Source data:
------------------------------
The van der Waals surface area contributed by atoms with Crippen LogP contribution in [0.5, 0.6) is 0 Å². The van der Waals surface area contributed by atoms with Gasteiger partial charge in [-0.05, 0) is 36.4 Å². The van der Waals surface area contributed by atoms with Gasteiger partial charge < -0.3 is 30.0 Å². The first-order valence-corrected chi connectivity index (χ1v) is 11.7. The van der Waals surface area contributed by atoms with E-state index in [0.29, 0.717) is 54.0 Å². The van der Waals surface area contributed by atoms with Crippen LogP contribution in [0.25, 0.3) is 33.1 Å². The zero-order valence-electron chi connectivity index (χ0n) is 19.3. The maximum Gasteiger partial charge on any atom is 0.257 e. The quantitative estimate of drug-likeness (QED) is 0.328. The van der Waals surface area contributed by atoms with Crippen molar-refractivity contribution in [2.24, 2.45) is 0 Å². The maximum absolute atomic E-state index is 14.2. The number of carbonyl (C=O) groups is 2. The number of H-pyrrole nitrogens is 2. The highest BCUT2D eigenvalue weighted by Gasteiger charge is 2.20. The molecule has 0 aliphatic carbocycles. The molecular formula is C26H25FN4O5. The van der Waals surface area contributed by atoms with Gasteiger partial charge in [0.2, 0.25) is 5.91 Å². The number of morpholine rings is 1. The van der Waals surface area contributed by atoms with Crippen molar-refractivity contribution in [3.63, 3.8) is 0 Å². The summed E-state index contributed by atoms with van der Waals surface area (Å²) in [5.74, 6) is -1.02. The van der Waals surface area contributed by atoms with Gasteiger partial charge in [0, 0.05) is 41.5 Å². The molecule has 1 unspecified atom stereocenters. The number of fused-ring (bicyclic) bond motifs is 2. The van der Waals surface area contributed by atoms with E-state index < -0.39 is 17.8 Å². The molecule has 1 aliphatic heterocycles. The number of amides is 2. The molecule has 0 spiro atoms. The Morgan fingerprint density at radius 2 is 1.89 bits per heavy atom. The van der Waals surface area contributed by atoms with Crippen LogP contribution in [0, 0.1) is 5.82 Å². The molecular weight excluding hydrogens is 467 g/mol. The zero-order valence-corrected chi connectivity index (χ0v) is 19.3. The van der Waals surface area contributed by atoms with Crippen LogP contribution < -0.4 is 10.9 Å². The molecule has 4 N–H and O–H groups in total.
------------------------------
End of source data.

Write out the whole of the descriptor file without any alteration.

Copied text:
The van der Waals surface area contributed by atoms with Crippen LogP contribution in [0.5, 0.6) is 0 Å². The van der Waals surface area contributed by atoms with Gasteiger partial charge in [-0.05, 0) is 36.4 Å². The van der Waals surface area contributed by atoms with Gasteiger partial charge < -0.3 is 30.0 Å². The first-order valence-corrected chi connectivity index (χ1v) is 11.7. The van der Waals surface area contributed by atoms with E-state index in [0.29, 0.717) is 54.0 Å². The van der Waals surface area contributed by atoms with Crippen LogP contribution in [0.25, 0.3) is 33.1 Å². The zero-order valence-electron chi connectivity index (χ0n) is 19.3. The maximum Gasteiger partial charge on any atom is 0.257 e. The quantitative estimate of drug-likeness (QED) is 0.328. The van der Waals surface area contributed by atoms with Crippen molar-refractivity contribution in [2.24, 2.45) is 0 Å². The maximum absolute atomic E-state index is 14.2. The number of carbonyl (C=O) groups is 2. The number of H-pyrrole nitrogens is 2. The highest BCUT2D eigenvalue weighted by Gasteiger charge is 2.20. The molecule has 0 aliphatic carbocycles. The molecular formula is C26H25FN4O5. The van der Waals surface area contributed by atoms with Gasteiger partial charge in [0.2, 0.25) is 5.91 Å². The number of morpholine rings is 1. The van der Waals surface area contributed by atoms with Crippen molar-refractivity contribution in [3.63, 3.8) is 0 Å². The summed E-state index contributed by atoms with van der Waals surface area (Å²) in [5.74, 6) is -1.02. The van der Waals surface area contributed by atoms with Gasteiger partial charge in [0, 0.05) is 41.5 Å². The molecule has 1 unspecified atom stereocenters. The number of fused-ring (bicyclic) bond motifs is 2. The van der Waals surface area contributed by atoms with E-state index < -0.39 is 17.8 Å². The molecule has 1 aliphatic heterocycles. The number of amides is 2. The molecule has 0 spiro atoms. The Morgan fingerprint density at radius 2 is 1.89 bits per heavy atom. The van der Waals surface area contributed by atoms with Crippen LogP contribution in [0, 0.1) is 5.82 Å². The molecular weight excluding hydrogens is 467 g/mol. The zero-order valence-corrected chi connectivity index (χ0v) is 19.3. The van der Waals surface area contributed by atoms with Crippen LogP contribution < -0.4 is 10.9 Å². The molecule has 4 N–H and O–H groups in total.